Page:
Keep your shirt on. No, it doesn’t excuse anything.

People are responsible for their own actions. Tom Riddle’s dad didn’t love him either, and does that excuse him committing genocide? No? So why should Snape’s acne problem excuse him participating in genocide and attempting to make his supposed “true love“‘s child into someone just as bitter and miserable as he was? Look, Snape wasn’t just a little creepy. He was a murderer. He was as abusive as Dolores Umbridge. He was as self-centered as Voldemort. Harry was abused as a child, and he didn’t turn out to be a complete monster, so why does Snape get a free pass?

IN CONCLUSION

Romanticisting Snape is not only incredibly stupid and short-sighted, it’s dangerous. Putting men like this into fiction and presenting them as “good guys” or morally grey or brave or deserving of sympathy encourages the boys who read these books to behave like Snape, and it encourages the straight girls/gay boys who read these books to accept the existence of these men in real life and to want to date them. Which you don’t ever, ever want to do.

If you ever meet a Snape in real life, run the other way, and don’t give him your sympathy.

tl;dr Having a sad backstory does not automatically make you sympathetic. Doing one good thing does not automatically make you a beacon of bravery and justice. Fuck you, Snivellus.

WOMP THERE IT IS

radjew:

if you buy me cute underwear i’ll model it for you

(via housewifeswag)

My life.

(via housewifeswag)

prepare-for-stupid:

dontyouwannadance:

Yo its’ okay if you’re a white girl who likes Uggs and spray tans and pop music and instagramming your Starbucks. Don’t let tumblr make you think for one minute that liking things like that makes you inferior.

Same goes for if you’re a hipster trans mexican/japanese Pizza Underground enthusiast with a hello kitty neck tattoo.

If you’re not hurting anyone, you be you. There’s nothing wrong with that.

PRAISE

(via housewifeswag)

awkwardjuggalogamer:

rainbowthundercunt:

I did The Color Run 5k yesterday. The color powder is not stopped by 2 layers of shirts. Hehe.
I’m still a little blue.

Wow! Looks fun!
Is that the swiess one?

Swiess? I’m not sure what you’re referencing. This was in Los Angeles. I’m not sure who/what produced the event.

princesshawkguy:

the struggle between “i’m too lazy to shave my legs plus it’s a nice fuck you to gender expectations” and “i want legs as smooth as baby dolphins” is so real

If laser hair removal worked on blond hair, I’d fucking do it.

(via horrorcrunch)

shinyfabulousdarling:

jbbartram:

Everyone, meet Lunultrices polymitario (common name: Mooncream Stitchwing), Lunultrices polymitario, meet everyone.

A gigantic, crepuscular member of the order Lepidoptera, the Mooncream moth is usually sighted flittering heavily through the thick summer dusk, stopping to feed on night-blooming flowers and resting languorously on gnarled trees.

I found this specimen resting on a tree near my apartment last night and was thrilled to find this morning that it had spent the night, allowing me the chance to take considerably better photos of its impressive wings.

This Mooncream moth’s body is made from fur-pieces salvaged from the scraps bin at a fabric store, hot glue, wire and feathers. The wings are hand-embroidered and took approximately 30 episodes of the West Wing to complete (yes, I measure art-time by TV episodes, what of it?).

When I was taking these photos, I fooled a family walking by and some neighbours having breakfast on their porch into thinking it was real, which added to the joy of having finally finished the thing!

this is gorgeous

and i also measure time in tv episodes… 

queenofthesmileys I thought of you!

(via hardcorestitchcorps)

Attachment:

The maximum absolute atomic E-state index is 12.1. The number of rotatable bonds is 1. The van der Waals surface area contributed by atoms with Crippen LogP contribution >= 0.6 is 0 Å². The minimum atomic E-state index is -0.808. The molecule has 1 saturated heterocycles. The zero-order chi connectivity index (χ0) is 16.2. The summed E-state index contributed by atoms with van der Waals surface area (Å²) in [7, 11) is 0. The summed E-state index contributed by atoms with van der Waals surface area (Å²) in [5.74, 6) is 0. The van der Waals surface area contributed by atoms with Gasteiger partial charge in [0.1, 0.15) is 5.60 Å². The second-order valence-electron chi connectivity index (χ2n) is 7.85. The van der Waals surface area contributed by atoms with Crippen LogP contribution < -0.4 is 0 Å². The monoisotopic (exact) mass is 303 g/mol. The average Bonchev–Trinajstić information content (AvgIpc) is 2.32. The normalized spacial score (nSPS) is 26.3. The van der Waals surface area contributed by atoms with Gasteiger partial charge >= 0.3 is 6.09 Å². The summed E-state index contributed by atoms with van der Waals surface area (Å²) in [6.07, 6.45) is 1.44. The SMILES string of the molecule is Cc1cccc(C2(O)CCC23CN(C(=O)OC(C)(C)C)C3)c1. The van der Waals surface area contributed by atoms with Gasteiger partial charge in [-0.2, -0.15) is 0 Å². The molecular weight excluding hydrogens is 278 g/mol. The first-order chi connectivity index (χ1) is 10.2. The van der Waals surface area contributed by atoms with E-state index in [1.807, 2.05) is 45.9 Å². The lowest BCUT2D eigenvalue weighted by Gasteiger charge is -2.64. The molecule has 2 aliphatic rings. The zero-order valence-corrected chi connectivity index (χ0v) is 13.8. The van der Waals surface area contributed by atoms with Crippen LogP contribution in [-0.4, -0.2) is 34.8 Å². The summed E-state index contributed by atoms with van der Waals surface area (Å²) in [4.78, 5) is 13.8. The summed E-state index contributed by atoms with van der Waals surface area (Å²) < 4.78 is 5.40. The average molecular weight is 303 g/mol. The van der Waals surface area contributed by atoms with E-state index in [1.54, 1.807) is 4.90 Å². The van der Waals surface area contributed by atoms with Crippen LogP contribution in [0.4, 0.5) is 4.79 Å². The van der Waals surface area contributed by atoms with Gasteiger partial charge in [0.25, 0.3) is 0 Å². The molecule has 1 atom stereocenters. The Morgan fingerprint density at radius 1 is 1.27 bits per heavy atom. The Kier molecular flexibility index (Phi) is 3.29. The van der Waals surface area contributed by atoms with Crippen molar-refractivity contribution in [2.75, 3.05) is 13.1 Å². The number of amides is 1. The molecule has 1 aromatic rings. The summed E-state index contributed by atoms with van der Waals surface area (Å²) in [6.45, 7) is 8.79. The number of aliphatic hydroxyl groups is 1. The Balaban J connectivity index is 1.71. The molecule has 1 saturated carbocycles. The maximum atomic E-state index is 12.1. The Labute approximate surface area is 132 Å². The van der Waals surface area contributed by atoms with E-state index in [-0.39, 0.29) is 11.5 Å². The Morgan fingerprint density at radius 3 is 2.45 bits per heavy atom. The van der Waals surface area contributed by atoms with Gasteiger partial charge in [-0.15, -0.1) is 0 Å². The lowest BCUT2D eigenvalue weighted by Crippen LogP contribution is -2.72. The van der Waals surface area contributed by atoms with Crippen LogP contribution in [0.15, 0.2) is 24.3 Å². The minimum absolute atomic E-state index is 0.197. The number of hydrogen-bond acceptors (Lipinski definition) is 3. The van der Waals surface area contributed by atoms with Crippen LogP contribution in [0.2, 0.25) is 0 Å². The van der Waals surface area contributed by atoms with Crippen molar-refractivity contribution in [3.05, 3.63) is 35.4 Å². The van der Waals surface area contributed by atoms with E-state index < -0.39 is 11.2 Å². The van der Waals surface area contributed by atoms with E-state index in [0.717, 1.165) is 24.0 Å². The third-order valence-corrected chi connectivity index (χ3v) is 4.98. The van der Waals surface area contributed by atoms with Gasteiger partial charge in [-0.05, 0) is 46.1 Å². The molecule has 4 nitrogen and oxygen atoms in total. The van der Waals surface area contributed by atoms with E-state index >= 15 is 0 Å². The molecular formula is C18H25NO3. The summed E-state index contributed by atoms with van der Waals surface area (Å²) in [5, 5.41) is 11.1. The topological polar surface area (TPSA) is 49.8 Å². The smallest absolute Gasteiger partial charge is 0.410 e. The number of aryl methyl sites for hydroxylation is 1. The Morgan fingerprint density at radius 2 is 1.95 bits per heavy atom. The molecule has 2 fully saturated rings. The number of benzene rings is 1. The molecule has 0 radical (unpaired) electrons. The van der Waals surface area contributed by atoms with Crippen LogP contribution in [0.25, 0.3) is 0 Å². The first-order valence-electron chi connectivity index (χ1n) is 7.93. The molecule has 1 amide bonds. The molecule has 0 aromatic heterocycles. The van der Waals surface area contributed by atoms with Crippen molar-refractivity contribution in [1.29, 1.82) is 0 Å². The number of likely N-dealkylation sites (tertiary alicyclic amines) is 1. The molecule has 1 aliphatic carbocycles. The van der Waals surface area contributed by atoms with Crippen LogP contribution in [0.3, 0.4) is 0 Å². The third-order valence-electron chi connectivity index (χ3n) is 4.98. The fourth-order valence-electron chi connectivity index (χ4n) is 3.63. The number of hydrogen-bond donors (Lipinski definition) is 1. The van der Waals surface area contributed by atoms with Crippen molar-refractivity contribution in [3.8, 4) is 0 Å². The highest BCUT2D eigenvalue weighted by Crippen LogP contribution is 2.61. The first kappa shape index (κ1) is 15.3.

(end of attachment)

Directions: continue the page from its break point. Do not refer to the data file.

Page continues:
ctgraphy:

And don’t underestimate the importance of BODY LANGUAGE
Cosplayer: srawr
The Little Mermaid
ACEN 2014

(via dirtydisneydames)

chortle is a great word
rainbowthundercunt rainbowthundercunt Said:

You are correct. It is a great word.

lookatthislittlething:

archiemcphee:

Today we step into the Archie McPhee Library to explore a macabre and fascinating book entitled The Nutshell Studies of Unexplained Death [Buy on Amazon] by Corinne May Botz, whose outstanding photos reveal one of the strangest and most significant tools in the development of modern forensic analysis: eighteen miniature, exhaustively detailed crime scene models built in the 1940s and 50s by pioneering criminologist Frances Glessner Lee (1878-1962). She called her models “Nutshell Studies” because, “the purpose of a forensic investigation is said to be to ‘convict the guilty, clear the innocent, and find the truth in a nutshell.’”

Glessner Lee was a grandmother in her 60s when she painstakingly created these dollhouse models, each of which is based on an actual homicide, suicide or accidental death. To help ensure accuracy she attended autopsies and made sure that even the smallest details of her models were correct. Clothing is appropriately worn out, pencils write, locks, windows, and lights all function, whistles blow, and mice inhabit the walls. These astonishing models were (and still are!) used to train detectives on how to asses visual evidence.

Corinne May Botz’s lush color photographs lure viewers into every crevice of Frances Lee’s models and breathe life into these deadly miniatures, which present the dark side of domestic life, unveiling tales of prostitution, alcoholism, and adultery. The accompanying line drawings, specially prepared for this volume, highlight the noteworthy forensic evidence in each case. Botz’s introductory essay, which draws on archival research and interviews with Lee’s family and police colleagues, presents a captivating portrait of Lee.

Frances Glessner Lee was also an heiress who used her considerable fortune to found Harvard’s department of legal medicine, the first forensic pathology program in the nation. In 1943 she was appointed an honorary Captain in the New Hampshire State Police. She was the first woman in the United States to hold that rank.

It’s a dark topic, to be sure, but this beautiful book is an intimate and utterly captivating look at the work of a truly remarkable woman and one of the most important figures in the development of modern forensic analysis.

[Images via the New York Times and The Nutshell Studies of Unexplained Death]

This is your semi-regular reminder that a really smart and skilled lady made dollhouse version of crime scenes to train police detectives on how to asses and interpret visual evidence. In the 1940s and 50s. They are currently kept in Baltimore at the Office of the Chief Medical Examiner and can only be viewed by appointment (they also loan them out to other police agencies).

There is also a documentary about the Nutshell Studies that is available to stream on netflix called “Of Dolls and Murder” which is super good and narrated by John Waters (who else?) and you should watch it if you want to know more. Although I have to warn you, no one tells you the solutions to these crimes.